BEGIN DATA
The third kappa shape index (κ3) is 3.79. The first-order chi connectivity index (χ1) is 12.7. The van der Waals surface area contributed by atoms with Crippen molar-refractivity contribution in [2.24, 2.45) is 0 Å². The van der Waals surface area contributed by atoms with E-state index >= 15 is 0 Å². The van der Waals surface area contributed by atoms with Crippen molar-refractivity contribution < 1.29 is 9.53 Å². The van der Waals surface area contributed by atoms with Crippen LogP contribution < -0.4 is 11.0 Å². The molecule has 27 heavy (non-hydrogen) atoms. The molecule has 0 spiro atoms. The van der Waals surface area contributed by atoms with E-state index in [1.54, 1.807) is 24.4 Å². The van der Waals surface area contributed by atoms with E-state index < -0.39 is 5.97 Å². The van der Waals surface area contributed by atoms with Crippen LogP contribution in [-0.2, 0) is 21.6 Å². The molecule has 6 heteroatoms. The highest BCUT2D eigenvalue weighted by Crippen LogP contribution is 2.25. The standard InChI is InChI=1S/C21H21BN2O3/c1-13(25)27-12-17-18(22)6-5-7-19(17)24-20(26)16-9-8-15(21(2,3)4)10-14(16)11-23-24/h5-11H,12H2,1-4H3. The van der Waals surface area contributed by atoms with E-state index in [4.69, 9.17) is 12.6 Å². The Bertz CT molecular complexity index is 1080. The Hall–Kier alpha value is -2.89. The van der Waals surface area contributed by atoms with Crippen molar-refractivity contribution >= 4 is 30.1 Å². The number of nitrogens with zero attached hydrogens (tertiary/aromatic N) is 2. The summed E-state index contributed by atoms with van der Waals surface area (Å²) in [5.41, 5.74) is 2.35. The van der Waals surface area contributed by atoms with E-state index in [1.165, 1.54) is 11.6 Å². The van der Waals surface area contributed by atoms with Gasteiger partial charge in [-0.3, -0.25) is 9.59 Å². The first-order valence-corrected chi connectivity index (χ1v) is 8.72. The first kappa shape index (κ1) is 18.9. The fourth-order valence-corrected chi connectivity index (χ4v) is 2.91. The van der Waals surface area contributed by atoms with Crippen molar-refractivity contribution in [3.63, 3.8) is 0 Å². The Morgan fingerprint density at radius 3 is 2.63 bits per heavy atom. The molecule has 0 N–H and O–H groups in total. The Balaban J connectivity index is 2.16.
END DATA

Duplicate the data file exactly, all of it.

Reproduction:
The third kappa shape index (κ3) is 3.79. The first-order chi connectivity index (χ1) is 12.7. The van der Waals surface area contributed by atoms with Crippen molar-refractivity contribution in [2.24, 2.45) is 0 Å². The van der Waals surface area contributed by atoms with E-state index >= 15 is 0 Å². The van der Waals surface area contributed by atoms with Crippen molar-refractivity contribution < 1.29 is 9.53 Å². The van der Waals surface area contributed by atoms with Crippen LogP contribution < -0.4 is 11.0 Å². The molecule has 27 heavy (non-hydrogen) atoms. The molecule has 0 spiro atoms. The van der Waals surface area contributed by atoms with E-state index in [1.54, 1.807) is 24.4 Å². The van der Waals surface area contributed by atoms with E-state index < -0.39 is 5.97 Å². The van der Waals surface area contributed by atoms with Crippen LogP contribution in [-0.2, 0) is 21.6 Å². The molecule has 6 heteroatoms. The highest BCUT2D eigenvalue weighted by Crippen LogP contribution is 2.25. The standard InChI is InChI=1S/C21H21BN2O3/c1-13(25)27-12-17-18(22)6-5-7-19(17)24-20(26)16-9-8-15(21(2,3)4)10-14(16)11-23-24/h5-11H,12H2,1-4H3. The van der Waals surface area contributed by atoms with E-state index in [4.69, 9.17) is 12.6 Å². The Bertz CT molecular complexity index is 1080. The Hall–Kier alpha value is -2.89. The van der Waals surface area contributed by atoms with Crippen molar-refractivity contribution >= 4 is 30.1 Å². The number of nitrogens with zero attached hydrogens (tertiary/aromatic N) is 2. The summed E-state index contributed by atoms with van der Waals surface area (Å²) in [5.41, 5.74) is 2.35. The van der Waals surface area contributed by atoms with E-state index in [1.165, 1.54) is 11.6 Å². The van der Waals surface area contributed by atoms with Gasteiger partial charge in [-0.3, -0.25) is 9.59 Å². The first-order valence-corrected chi connectivity index (χ1v) is 8.72. The first kappa shape index (κ1) is 18.9. The fourth-order valence-corrected chi connectivity index (χ4v) is 2.91. The van der Waals surface area contributed by atoms with Crippen molar-refractivity contribution in [3.63, 3.8) is 0 Å². The Morgan fingerprint density at radius 3 is 2.63 bits per heavy atom. The molecule has 0 N–H and O–H groups in total. The Balaban J connectivity index is 2.16.